It is likely that Pierre visited the 1933–34 Chicago World’s Fair and the 1939–40 New York World’s Fair, both of which featured illuminated musical fountains. In 1941, he responded to a suggestion that music be incorporated with Longwood’s displays, noting “We have had a number of similar suggestions…. After a number of trials the attempt was given up, as the relation between the color combination and the music could not be made effective…. we made several experiments on making the water move in rhythm. It was interesting for a short time, but we found our apparatus inadequate for a long performance, which, moreover, seemed to get tedious after continued applications.” Following his death, the idea was discussed again in 1960, 1973, and 1977.

Finally, in 1980 music was added to the fountains. The concept was developed by staff member Colvin Randall, who first enjoyed musical fountains as a child at Wanamaker’s in the late 1950s and as a teenager at the 1964 New York World’s Fair. Randall had played complex pipe organs for 15 years, so coordinating fountains to music was relatively easy. From 1980 to 1983, musical shows were performed using cue sheets keyed to the 1966 lighting console.

A performance by the Delaware Symphony on September 17, 1989A performance by the Delaware Symphony on September 17, 1989, for a Southern Governors’ Conference dinner hosted by Delaware Governor Mike Castle was the first time the fountains had been used with a live orchestra. The nextto- last piece was the 1812 Overture (shown here with mega-bengales pyrotechnics illuminating the trees) using live cannons that temporarily knocked out the orchestra’s sound system. That was followed by the Stars and Stripes. Both pieces were coordinated by the conductor listening to a prerecorded soundtrack thru headphones, which, unfortunately only for him, was off-key with the orchestra but which controlled the fountains and fireworks. The results were spectacular. Photo by Larry Albee. 

Around 1980, Richard Gray from R.A. Gray Inc., of San Diego visited Longwood by chance, saw the fountains, and proposed automating them using his show control equipment. His computers were installed by 1984, permitting infinite jet and color control within the limits of the existing plumbing and wiring. The programs were scripted using two basic commands: SWITCH for the jets, and FADE for the lights. Hundreds of hand-typed commands were assembled by the computer into a complete show, synchronized to music using a SMPTE time code. It may seem complicated, but it worked like a charm. The original computer was replaced in 2002 by its successor, “System i,” a much faster Windows-based product developed by Robert Harvey from The White Rabbit Company but with the same command structure.

The soundtracks chosen to accompany the shows evolved over the years from French baroque “garden music” written for Versailles to Russian romantic masterpieces (Tchaikovsky, Rachmaninoff), patriotic Sousa scores, Gershwin, Big Band, movie music, and pop. Very few, if any, presenters elsewhere have dared to produce halfhour fountain shows devoted solely to one composer, such as to Khachaturian, Prokofiev, Shostakovich, Stravinsky, or Wagner. Single-themed shows have also included ABBA, the Beatles, Leonard Bernstein, and Elton John.

The icing on Longwood’s fountain cake has no doubt been fireworks.

The icing on Longwood’s fountain cake has no doubt been fireworks. Pierre du Pont was fascinated with pyrotechnics but presented only six large displays at the Gardens up through 1930 and never with fountains. He probably thought his “liquid fireworks” were sufficiently spectacular by themselves.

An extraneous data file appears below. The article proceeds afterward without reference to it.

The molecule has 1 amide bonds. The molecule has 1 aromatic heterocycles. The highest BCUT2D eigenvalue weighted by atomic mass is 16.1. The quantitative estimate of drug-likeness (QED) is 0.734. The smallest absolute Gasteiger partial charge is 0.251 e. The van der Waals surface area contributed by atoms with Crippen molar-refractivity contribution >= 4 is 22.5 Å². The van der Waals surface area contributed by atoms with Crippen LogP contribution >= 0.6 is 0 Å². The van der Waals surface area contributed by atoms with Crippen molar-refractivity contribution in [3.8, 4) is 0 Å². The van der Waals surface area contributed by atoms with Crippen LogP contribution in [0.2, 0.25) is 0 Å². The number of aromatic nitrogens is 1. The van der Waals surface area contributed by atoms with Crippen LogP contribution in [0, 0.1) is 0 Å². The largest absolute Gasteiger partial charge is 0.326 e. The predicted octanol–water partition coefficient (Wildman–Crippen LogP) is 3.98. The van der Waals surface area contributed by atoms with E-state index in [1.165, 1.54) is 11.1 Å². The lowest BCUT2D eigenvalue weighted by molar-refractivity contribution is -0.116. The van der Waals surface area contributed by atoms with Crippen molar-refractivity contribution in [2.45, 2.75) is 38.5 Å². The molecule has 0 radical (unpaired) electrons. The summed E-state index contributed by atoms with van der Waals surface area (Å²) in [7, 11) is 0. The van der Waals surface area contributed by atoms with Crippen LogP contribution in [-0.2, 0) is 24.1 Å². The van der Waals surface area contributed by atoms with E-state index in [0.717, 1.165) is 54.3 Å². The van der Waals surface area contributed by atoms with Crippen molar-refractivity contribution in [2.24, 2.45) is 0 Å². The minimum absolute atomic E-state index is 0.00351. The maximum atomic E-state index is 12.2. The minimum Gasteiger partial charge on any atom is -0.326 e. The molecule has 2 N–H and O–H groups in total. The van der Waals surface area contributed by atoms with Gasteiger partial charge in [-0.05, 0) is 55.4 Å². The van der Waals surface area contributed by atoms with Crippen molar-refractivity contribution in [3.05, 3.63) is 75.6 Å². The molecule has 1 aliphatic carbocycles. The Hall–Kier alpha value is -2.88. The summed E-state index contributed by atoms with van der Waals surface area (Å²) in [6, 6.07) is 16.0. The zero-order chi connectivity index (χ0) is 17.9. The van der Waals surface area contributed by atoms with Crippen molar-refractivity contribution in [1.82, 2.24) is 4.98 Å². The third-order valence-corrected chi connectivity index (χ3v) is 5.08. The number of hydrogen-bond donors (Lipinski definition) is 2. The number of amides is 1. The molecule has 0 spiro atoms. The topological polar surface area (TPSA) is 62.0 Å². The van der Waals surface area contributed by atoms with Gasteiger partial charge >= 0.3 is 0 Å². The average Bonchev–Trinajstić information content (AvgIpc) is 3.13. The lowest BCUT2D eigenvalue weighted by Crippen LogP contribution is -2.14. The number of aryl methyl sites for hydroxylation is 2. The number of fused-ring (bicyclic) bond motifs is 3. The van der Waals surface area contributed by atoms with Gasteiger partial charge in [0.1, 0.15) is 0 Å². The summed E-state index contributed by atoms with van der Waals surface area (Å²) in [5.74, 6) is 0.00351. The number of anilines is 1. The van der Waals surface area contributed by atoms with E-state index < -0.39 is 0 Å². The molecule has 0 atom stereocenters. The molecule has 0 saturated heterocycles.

Nurturing Rainbows

A half century later, in 1979, Longwood staff members attended a Fête de Nuit at Versailles and were impressed with the potential for combining fireworks with fountains. Discussions began that winter with the Vineland Fireworks Company from New Jersey. A few test effects were tried one evening after closing. On June 14, 1980 (Flag Day), the first fireworks and fountain show ever at Longwood was presented (without music) in the Main Fountain Garden. A second show (with recorded carillon music) was staged on August 16. Three shows set to orchestral music were held in 1981, and since then three to six shows (and 10 in 2006) have been scheduled each year.

From 1980 to 1983, the fireworks were supplied by Vineland, initially synchronized from the fountain control room using walkie-talkie cues, then by voice cues on one track of a stereo tape. The French company Ruggieri designed and fired the shows from 1984 to 1992, using many of the same lowlevel effects and Roman candle techniques they employed at Versailles. Two highlights were always a stunning illumination of the hillside and trees behind the fountains using intensely bright mega-bengales flares, and a French-style bouquet finale building from the ground up to a breathtaking conclusion. Beginning in 1984, cues were signaled with a light in the firing room triggered by the fountain computer. Subsequently a timecode was sent directly to the fireworks control box.

From 1993 to 2006, Longwood’s displays were produced by Pyrotechnology, from Boston. The company, founded in 1980 by Ken Clark, was known especially for its Fourth of July fireworks productions on Boston’s Charles River Esplanade in conjunction with the annual Boston Pops holiday concert. From 2002 to 2006, International Fireworks of Douglassville, PA presented additional displays in the Gardens. From 2006 to 2011, Celebration Fireworks of Emmaus, PA produced special shows for TV broadcasts and New Year’s Eve festivities at Longwood. Rozzi’s Famous Fireworks of Loveland, OH fired the major summer displays from 2007 to 2009, then Arthur Rozzi Pyrotechnics from Ohio took over in 2010; coincidentally, they custom manufactured many of the shells used by Pyrotechnology in previous years.

In total, more than 150 fireworks shows were presented at Longwood from 1980 through 2014.

Yet despite all the spectacle and acclaim, the Main Fountain Garden had seen better days. Repairs were required more frequently. The southwest fountain wall pool was redone in 1987 with new tile, but soon thereafter the entire façade and terrace above were cordoned off for safety. Underground pipes would break, particularly in an area humorously named The Zipper southwest of the Lower Canal that had to be dug up repeatedly. Other breaks flooded the main supply pump motors. The limestone was falling apart. The handwriting was on the wall—it was time to completely rebuild.